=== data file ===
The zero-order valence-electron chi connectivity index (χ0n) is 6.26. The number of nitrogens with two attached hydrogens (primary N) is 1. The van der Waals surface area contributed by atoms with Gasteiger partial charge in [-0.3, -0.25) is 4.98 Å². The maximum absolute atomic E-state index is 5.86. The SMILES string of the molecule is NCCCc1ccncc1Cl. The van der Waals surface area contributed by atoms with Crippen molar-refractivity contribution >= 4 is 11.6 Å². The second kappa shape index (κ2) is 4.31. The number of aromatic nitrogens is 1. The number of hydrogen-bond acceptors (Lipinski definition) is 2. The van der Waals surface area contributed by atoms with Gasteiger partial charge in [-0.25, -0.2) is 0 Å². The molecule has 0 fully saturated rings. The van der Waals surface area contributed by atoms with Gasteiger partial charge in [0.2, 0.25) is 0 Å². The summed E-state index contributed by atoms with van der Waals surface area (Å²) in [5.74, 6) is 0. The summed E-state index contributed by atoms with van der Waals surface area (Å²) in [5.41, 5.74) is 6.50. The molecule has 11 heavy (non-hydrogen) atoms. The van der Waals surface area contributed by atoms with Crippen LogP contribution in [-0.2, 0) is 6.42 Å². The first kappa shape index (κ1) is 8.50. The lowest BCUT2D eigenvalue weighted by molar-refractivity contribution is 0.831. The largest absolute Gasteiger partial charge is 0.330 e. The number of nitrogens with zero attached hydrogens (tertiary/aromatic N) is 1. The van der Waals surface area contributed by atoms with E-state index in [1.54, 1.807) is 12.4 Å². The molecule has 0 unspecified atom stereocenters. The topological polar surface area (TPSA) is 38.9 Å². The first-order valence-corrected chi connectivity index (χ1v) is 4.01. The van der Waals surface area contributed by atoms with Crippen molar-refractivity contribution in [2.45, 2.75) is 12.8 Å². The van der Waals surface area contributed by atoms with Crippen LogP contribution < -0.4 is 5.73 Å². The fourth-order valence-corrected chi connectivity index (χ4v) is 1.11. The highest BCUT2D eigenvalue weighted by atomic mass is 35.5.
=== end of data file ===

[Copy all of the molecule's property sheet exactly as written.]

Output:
The zero-order valence-electron chi connectivity index (χ0n) is 6.26. The number of nitrogens with two attached hydrogens (primary N) is 1. The van der Waals surface area contributed by atoms with Gasteiger partial charge in [-0.3, -0.25) is 4.98 Å². The maximum absolute atomic E-state index is 5.86. The SMILES string of the molecule is NCCCc1ccncc1Cl. The van der Waals surface area contributed by atoms with Crippen molar-refractivity contribution >= 4 is 11.6 Å². The second kappa shape index (κ2) is 4.31. The number of aromatic nitrogens is 1. The number of hydrogen-bond acceptors (Lipinski definition) is 2. The van der Waals surface area contributed by atoms with Gasteiger partial charge in [-0.25, -0.2) is 0 Å². The molecule has 0 fully saturated rings. The van der Waals surface area contributed by atoms with Gasteiger partial charge in [0.2, 0.25) is 0 Å². The summed E-state index contributed by atoms with van der Waals surface area (Å²) in [5.74, 6) is 0. The summed E-state index contributed by atoms with van der Waals surface area (Å²) in [5.41, 5.74) is 6.50. The molecule has 11 heavy (non-hydrogen) atoms. The van der Waals surface area contributed by atoms with Crippen LogP contribution in [-0.2, 0) is 6.42 Å². The first kappa shape index (κ1) is 8.50. The lowest BCUT2D eigenvalue weighted by molar-refractivity contribution is 0.831. The largest absolute Gasteiger partial charge is 0.330 e. The number of nitrogens with zero attached hydrogens (tertiary/aromatic N) is 1. The van der Waals surface area contributed by atoms with E-state index in [1.54, 1.807) is 12.4 Å². The molecule has 0 unspecified atom stereocenters. The topological polar surface area (TPSA) is 38.9 Å². The first-order valence-corrected chi connectivity index (χ1v) is 4.01. The van der Waals surface area contributed by atoms with Crippen molar-refractivity contribution in [2.45, 2.75) is 12.8 Å². The van der Waals surface area contributed by atoms with Crippen LogP contribution < -0.4 is 5.73 Å². The fourth-order valence-corrected chi connectivity index (χ4v) is 1.11. The highest BCUT2D eigenvalue weighted by atomic mass is 35.5.